Chas makes a pot and waits while the coffee boils, staring at the kitchen cabinets. He had given all the china to charity and goodwill. He doesn’t really need dishes or silverware anymore. Chas usually eats fast food now. He doesn’t see the point of spending time on a meal that he wishes he wasn’t around to eat. Besides, they say fast food will kill you these days.
He waits for the coffee to finish and pours himself a cup. He thinks about Trish and Ben. He thinks about dying. He thinks he doesn’t want to have to clean the bathroom that he failed to die in. He thinks maybe the bathroom floor is too cliché of a death place for him anyway. Chas looks over the kitchen bar into the living room.
The whole apartment is empty now, but it once had life to it. The white walls used to beam with pictures of Chas, Trish, and Ben. They gave the room a sense of warmth and welcome, as did the large white leather sofa and the Ecuadorian coffee table, or so Chas always thought. He used to love sitting on the sofa, feeling the cold leather on the back of his neck. He used to set his feet on the antique table just to get a rise out of Trish. She couldn’t stand it when he did that. Something her parents had passed on to her. Now she’s not around to get pissed, so Chas doesn’t put his feet up.
He sits on the floor of this apartment, sipping his coffee and trying not to think. The feelings of warmth and welcome have been traded for cold isolation. The white walls stand naked. There are no pictures, no coffee table, no TV, no bookcases, or end tables. Nothing. Chas sips his coffee with his arms tightly gripped around himself, and stares at the carpet.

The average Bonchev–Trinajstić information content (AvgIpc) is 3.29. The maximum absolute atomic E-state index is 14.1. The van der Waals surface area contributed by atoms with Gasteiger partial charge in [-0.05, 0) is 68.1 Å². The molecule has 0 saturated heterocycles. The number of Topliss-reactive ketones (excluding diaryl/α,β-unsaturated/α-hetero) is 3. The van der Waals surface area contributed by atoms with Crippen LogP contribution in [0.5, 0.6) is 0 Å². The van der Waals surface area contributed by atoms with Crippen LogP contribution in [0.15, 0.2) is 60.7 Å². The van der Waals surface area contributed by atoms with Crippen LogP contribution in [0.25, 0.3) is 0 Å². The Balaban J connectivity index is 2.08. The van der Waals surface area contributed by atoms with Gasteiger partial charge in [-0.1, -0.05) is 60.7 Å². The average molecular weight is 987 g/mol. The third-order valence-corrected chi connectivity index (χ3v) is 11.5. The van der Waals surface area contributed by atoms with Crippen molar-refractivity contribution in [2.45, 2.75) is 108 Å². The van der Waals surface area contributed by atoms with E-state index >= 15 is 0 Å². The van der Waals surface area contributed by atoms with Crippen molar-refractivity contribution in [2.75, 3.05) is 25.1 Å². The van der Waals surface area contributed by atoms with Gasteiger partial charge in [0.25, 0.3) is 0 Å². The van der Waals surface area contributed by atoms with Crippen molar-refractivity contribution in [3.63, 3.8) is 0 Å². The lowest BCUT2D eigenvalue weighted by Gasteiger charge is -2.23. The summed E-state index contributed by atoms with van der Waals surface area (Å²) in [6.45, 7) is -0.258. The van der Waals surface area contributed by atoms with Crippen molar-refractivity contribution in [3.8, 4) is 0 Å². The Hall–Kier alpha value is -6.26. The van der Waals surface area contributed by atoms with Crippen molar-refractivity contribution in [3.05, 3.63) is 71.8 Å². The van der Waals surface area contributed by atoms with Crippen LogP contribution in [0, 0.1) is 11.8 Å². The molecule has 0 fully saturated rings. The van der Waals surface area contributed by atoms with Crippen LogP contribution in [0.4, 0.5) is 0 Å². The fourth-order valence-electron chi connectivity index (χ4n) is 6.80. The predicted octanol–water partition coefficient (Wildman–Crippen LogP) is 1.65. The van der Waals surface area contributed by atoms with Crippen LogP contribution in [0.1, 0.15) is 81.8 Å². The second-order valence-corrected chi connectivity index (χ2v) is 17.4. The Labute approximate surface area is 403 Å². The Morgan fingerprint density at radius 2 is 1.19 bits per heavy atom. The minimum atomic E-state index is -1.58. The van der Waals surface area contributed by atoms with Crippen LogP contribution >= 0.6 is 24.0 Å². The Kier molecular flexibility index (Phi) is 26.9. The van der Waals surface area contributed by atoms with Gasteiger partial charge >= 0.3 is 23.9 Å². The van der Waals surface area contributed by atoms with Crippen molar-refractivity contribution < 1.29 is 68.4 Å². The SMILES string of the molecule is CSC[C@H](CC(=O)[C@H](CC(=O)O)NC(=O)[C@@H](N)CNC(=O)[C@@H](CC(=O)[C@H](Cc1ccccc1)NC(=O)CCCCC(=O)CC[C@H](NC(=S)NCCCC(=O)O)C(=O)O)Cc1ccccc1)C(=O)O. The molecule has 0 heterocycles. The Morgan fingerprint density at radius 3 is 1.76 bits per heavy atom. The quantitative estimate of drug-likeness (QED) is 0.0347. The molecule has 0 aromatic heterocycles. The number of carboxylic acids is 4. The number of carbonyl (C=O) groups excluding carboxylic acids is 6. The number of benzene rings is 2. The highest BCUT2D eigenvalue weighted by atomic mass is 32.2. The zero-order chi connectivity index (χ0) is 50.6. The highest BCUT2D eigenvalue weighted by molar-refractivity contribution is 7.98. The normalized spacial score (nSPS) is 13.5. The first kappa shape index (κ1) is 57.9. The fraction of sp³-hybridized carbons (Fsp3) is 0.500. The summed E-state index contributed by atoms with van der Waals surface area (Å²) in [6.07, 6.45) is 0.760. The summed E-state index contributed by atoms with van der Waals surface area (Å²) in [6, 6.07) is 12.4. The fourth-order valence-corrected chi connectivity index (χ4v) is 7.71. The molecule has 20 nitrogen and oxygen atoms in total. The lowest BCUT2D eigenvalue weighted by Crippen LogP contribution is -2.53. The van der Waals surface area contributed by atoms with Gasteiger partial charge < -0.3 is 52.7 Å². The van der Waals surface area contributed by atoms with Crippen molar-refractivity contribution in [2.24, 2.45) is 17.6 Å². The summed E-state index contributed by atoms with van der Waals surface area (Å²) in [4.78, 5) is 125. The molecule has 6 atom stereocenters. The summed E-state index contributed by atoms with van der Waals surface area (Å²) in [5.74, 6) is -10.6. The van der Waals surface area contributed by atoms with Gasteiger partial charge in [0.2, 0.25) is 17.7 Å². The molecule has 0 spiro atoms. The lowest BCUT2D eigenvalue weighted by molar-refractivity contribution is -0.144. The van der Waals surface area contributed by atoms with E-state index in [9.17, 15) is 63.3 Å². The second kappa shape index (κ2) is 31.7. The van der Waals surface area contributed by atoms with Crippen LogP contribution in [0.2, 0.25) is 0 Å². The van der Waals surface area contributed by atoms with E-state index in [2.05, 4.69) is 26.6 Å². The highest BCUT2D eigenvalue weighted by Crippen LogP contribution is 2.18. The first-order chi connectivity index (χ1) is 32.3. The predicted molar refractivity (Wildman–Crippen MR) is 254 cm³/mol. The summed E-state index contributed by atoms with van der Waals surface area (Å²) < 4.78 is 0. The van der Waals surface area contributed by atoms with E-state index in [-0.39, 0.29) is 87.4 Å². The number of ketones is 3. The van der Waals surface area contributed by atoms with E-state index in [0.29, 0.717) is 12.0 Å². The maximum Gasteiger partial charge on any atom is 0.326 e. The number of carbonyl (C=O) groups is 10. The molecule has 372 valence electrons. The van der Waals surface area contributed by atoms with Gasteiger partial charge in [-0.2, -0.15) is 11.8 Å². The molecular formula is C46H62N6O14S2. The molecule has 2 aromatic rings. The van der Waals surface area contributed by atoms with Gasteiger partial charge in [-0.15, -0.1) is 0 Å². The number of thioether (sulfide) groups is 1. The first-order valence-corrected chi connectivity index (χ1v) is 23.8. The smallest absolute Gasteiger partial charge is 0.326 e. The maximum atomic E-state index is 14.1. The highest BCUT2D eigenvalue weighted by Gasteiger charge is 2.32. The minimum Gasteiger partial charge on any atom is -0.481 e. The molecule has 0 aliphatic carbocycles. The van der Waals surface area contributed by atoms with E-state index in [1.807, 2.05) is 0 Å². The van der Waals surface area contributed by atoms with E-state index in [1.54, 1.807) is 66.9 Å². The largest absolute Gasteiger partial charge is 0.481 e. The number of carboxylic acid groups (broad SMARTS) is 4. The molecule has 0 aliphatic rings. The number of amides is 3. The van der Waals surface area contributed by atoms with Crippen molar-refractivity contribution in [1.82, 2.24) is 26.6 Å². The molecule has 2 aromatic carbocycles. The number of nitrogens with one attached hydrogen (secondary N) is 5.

Chas strolled out the front doors of Thornbury Castle feeling sorry for his wife and son at having to fly alone, but fairly amused with thought of it. He decided to walk to the airport in lieu of a taxi because his flight wouldn’t be leaving for another hour. He took his time wandering through town conversing with the locals and stopping to have lunch at corner market café. Chas felt guilty that he was having such a good time without Trish and Ben. He thought of them clutching each other for dear life as the plain takes off. He thought of Trish screaming while the other passengers looked on in annoyance. He thought of the frantic panting that would follow a panic attack. He chuckled.
After a two pints of New Castle and club sandwich, Chas walked to the airport. He noticed a large crowd of people hovering around a television monitor out front, but paid it no attention. It was probably some new political scandal or celebrity gossip. These things did not concern Chas. He always thought people’s private lives should never be intruded upon and celebrities and politicians are no different. So he never cared. Moreover, he didn’t want to be late.